Origin of Purim
The events commemorated by Purim took place in the
ancient Persian Empire, in the fifth century BCE, under the reign
of King Achashverosh. Mordechai, a Jew, refused to bow down
and prostrate himself before Haman, the vizier to the King. Haman
immediately set out "to destroy all the Jews that were
throughout the whole kingdom of Achashverosh" (Esther 3,6).
In order to effect his vicious racist plan, Haman decided to
enlist the aid of the unsuspecting King
Achashverosh. Since Haman was a very superstitious person, he had
lots cast to determine on which day he should carry out his
design. The word for lots is "Purim", and from it we get
the name for the holiday. The chosen date was the thirteenth of
The king, who trusted Haman, agreed to his plan to
murder the Jews. For Haman had told him that the Jews were
"scattered abroad in all the provinces," and that
"their laws are different from those of every people"
Letters, written by Haman and signed by the king, were sent out
throughout all the provinces, commanding all persons "to
destroy, to slay, and to cause to perish all the Jews"
(Esther 3,13). The Jews would have been massacred, had it not been
for Esther, Mordechai's cousin, who had been chosen queen a few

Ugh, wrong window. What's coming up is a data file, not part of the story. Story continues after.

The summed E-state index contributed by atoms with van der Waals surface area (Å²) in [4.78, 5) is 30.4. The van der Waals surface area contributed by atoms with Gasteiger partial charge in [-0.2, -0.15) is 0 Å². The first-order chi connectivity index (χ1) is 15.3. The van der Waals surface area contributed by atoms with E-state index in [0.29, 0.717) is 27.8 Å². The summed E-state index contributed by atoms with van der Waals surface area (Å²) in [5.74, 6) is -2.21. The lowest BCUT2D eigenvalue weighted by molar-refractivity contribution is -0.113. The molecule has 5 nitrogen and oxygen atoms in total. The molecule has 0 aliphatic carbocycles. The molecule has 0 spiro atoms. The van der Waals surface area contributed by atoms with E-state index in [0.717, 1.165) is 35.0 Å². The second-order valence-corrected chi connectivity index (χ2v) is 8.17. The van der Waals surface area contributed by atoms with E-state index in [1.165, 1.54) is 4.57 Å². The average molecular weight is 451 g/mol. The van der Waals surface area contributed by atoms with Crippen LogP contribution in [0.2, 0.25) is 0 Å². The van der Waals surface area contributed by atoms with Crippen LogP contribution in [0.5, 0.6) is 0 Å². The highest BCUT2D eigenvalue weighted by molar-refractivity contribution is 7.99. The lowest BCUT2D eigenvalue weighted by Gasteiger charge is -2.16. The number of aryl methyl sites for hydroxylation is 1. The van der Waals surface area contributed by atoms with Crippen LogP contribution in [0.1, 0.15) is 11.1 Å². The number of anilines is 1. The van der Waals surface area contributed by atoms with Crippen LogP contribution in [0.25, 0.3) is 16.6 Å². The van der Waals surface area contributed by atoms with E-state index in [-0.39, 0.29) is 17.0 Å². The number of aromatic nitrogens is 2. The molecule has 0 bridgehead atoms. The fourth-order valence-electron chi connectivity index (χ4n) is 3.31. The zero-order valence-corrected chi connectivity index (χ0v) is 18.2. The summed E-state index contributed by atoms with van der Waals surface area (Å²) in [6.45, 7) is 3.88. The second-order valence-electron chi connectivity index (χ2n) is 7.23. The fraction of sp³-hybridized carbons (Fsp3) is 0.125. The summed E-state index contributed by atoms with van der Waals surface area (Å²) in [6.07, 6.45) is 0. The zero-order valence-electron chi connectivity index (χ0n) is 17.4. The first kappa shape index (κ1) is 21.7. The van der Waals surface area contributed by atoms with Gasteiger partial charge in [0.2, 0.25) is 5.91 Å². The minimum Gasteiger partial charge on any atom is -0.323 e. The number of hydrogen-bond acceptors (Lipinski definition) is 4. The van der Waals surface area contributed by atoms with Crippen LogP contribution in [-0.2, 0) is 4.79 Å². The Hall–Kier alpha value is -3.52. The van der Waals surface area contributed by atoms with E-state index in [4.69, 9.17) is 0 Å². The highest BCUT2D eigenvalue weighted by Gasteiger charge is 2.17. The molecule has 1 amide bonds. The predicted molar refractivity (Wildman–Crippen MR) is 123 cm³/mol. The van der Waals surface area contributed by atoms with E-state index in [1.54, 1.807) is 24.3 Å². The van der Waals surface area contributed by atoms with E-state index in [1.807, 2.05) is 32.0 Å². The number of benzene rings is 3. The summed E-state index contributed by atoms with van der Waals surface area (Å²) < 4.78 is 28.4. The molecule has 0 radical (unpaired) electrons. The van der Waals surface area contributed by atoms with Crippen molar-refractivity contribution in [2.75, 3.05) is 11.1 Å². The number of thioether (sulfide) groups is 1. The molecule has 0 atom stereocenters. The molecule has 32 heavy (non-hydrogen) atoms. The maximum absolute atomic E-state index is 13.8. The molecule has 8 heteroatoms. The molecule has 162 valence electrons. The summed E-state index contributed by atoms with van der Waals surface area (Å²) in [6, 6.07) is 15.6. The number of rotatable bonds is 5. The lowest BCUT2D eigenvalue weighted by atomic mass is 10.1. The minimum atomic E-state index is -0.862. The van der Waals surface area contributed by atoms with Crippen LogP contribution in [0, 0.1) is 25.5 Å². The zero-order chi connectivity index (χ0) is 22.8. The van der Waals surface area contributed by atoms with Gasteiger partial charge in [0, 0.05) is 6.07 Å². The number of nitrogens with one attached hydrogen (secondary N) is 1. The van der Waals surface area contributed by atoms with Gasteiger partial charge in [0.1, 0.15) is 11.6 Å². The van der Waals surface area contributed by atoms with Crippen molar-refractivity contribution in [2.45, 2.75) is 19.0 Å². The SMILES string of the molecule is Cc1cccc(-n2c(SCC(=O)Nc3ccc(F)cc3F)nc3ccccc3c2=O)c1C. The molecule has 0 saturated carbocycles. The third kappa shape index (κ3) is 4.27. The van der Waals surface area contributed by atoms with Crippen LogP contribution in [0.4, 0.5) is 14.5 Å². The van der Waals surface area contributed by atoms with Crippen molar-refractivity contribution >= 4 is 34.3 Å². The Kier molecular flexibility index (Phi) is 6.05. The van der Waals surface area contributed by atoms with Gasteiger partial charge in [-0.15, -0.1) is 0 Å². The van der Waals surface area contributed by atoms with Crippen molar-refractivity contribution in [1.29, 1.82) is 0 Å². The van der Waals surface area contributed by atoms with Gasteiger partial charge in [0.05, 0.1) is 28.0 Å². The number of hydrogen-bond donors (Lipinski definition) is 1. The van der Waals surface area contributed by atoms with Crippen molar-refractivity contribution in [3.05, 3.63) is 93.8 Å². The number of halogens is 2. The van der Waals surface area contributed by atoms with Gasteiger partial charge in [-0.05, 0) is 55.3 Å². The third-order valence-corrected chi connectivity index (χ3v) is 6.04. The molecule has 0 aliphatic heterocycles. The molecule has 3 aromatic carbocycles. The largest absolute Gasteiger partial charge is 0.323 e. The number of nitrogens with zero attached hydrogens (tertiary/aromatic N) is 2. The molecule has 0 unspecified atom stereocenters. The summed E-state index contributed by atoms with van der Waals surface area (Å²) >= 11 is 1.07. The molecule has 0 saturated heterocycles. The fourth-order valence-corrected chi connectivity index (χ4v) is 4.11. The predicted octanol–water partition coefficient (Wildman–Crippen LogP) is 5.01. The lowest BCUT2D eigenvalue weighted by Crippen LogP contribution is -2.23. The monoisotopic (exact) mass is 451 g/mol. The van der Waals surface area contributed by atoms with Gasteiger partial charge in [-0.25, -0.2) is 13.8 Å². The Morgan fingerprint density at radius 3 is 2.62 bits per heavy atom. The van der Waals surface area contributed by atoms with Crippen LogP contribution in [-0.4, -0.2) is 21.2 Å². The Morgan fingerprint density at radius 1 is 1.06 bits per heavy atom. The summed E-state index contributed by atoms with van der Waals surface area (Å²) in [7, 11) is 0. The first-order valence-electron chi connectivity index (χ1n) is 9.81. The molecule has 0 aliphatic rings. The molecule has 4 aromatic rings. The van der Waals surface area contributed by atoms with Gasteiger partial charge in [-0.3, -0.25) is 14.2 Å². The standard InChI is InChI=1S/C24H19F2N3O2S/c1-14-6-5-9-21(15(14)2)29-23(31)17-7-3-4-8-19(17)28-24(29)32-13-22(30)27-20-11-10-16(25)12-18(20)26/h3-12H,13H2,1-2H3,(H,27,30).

years earlier. Queen Esther was able to intercede and save the
Jewish community from genocide.
Haman was hanged on the gallows which he himself
had prepared for Mordechai. The Jews of Persia were spared and
judgments were executed on their enemies.
Mordechai thereupon sent letters to all the Jews,
calling upon them to observe the fourteenth and the fifteenth of
Adar, "the days wherein the Jews had rest from their enemies,
and the month which was turned for them from sorrow to gladness,
and from mourning into a good day; that they should make them days
of feasting and gladness, and of sending portions (mishloach manot)
one to another and gifts to the poor (matanot la'evyonim)"
Some of the nicest traditions of Purim are matanot laevyonim, the
giving of gifts to the poor, and mishloach manot, the giving of
gifts of food to friends and family.
Purim is known as a time of delicious smells emanating from the
kitchen from the baking of the delicious sweets and goodies.
Hamantaschen, a Purim cookie named for the three-cornered hat that
Haman wore, is one of the favorites.